in South America...
I'm a professional tour manager, have traveled the world, including
most touristy sights. I can assure you, it's definitely not appropriate
to wear a hat, especially a 'touristy' hat, in most churches in
South America and in many other parts of the world.
Nan, Placerville, USA
I think it depends on the type of hat. If, for example, you are
referring to a baseball cap, this would be highly inappropriate
in many places of worship around the world. Further, wearing a
baseball cap may not be inappropriate, but it is certainly highly
culturally incorrect for adults in most places around the world,
outside of the US. It would certainly, if nothing else, identify
the wearer as an American, who is not interested in conforming
to the relevant sartorial norms. If that is the effect intended,
then go to it! If, however, the writer is open to difference,
there is another option. Covering the head is often a sign of
respect in many countries. I would suggest that the writer use
whatever the indigenous people use to cover their heads--it would
make for a fabulous souvenir! Boldly colored, elaborately tied
headwraps in West Africa, a beautiful silk scarf in Pakistan,
a chic hat in France. . .the possibilities are endless! This approach
also provides many opportunities to interact with local people.
Imagine having a Senegalese seamstress design a headwrap just
for you, and think of the laughter-filled exchange as she helps
you to wrap it just so.
Ebele, an American in Amsterdam (parents from Nigeria, West
What a juicy mix!
I don't remember seeing a single woman in India or Pakistan wearing
a hat. Of course, I haven't been there in over twenty years, but
I have travelled there as a plain tourist and as a house guest
of a well-to-do family in Karachi. We attended luncheons and even
the opening of a new orphanage (the Aga Khan officiating), but
no hats were ever seen. Head coverings (scarves), yes -- but actual
As an Indian woman I can tell you it is not appropriate for visiting
women to wear a hat in India other than during summer months.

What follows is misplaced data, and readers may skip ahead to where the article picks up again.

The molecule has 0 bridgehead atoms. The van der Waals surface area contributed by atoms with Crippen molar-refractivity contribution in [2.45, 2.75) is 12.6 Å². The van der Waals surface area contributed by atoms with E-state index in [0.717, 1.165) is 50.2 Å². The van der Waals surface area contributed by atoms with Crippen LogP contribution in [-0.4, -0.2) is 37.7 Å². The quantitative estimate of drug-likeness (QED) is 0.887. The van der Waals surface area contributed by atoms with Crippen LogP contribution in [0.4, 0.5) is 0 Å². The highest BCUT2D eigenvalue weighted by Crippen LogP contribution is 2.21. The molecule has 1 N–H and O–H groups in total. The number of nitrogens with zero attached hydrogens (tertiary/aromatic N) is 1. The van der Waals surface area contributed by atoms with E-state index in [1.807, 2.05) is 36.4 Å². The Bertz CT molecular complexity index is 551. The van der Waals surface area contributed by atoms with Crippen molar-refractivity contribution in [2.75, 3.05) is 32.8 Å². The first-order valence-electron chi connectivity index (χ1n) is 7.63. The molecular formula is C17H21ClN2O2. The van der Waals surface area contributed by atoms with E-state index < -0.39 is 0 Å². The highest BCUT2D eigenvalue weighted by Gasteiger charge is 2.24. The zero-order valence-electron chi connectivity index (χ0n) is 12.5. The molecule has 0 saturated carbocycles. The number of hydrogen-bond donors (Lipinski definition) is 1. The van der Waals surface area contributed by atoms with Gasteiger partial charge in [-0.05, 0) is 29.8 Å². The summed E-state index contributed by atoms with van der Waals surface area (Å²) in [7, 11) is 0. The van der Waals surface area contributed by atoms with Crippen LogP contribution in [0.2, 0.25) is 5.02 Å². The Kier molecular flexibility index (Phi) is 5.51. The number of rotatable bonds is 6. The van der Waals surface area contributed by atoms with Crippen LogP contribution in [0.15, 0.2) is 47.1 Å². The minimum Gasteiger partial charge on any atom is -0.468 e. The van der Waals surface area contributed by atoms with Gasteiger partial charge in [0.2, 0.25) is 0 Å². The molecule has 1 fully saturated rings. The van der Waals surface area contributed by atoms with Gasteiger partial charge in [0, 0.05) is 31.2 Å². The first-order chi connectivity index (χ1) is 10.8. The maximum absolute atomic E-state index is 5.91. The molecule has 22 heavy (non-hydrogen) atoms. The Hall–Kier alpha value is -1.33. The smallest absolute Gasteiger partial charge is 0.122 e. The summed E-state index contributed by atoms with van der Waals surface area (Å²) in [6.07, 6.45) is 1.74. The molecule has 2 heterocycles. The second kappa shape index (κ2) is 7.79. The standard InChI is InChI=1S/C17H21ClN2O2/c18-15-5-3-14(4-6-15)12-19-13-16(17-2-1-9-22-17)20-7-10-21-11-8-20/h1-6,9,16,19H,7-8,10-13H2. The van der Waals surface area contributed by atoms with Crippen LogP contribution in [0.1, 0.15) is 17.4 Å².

Indian women wear head coverings but not hats. A hat is not a
fashion statement in our country nor is it part of our casual
or daily wear. But as a tourist you do need to wear one during
the hot summer months especially if you are travelling and always
out in the sun. Or, you might find a beautiful headcovering in
the market to wear instead.
Shoma, United Kingdom
I live in Buenos Aires, Argentina. Although nobody is going to
say anything to you for wearing one, local women don't wear hats
in our city. Perhaps they do at the beach to protect themselves
from the hot sun but otherwise not.
Gloria, Buenos Aires, Argentina
In Fijian villages it is considered extremely rude to wear a hat
as this indicates disrespect to the chief. However, it can be
quite difficult to remember to remove your hat, as it it's so
hot that you want to wear it to prevent sunstroke. I hope this
helps the debate.
Joanne, a Canadian living in
Fiji, Pacific Islands
Red Hat Society...
love hats? The Red Hat Society is an older women's movement.
Their goal is changing the perception of aging women in
the United States and around the world. This growing organization
of women is uniting under the umbrella of a Red Hat to have
fun and bond in sisterhood as they travel through life together.
There are one million members with more than 41,000 chapters
across the United States and in more than 30 foreign countries.
They wear red hats and purple dresses to their meetings
and simply concentrate on having fun. Website: http://www.redhatsociety.com
to The Essential Handbook of Victorian Etiquette written
over 100 years ago, "Women are generally exempt from removing
their hat, particulalrly if their hat
is fastened (pinned or clipped) to their hair and difficult
to remove easily". Therefore, women are and were allowed
to wear a hat in a church, a courtroom or at a funeral..
prettty much anywhere a man would not wear a hat, even today.
Naturally, if a woman is dressed in men's style clothing
(jeans, slacks, etc..) and is wearing a man's style hat
or cap, it would be considered good manners for her to remove
her hat for the National Anthem or a passing funeral procession,
but women are basically exempt from all of the other rules
and have the option of removing their hat indoors.
P.S. A lady
needn't wear a brimmed hat after 5 pm; this fashion rule
was developed because practically she didn't need a brim
after the sun went down.
(Source: Ask Andy About Clothes, Crazy Swede)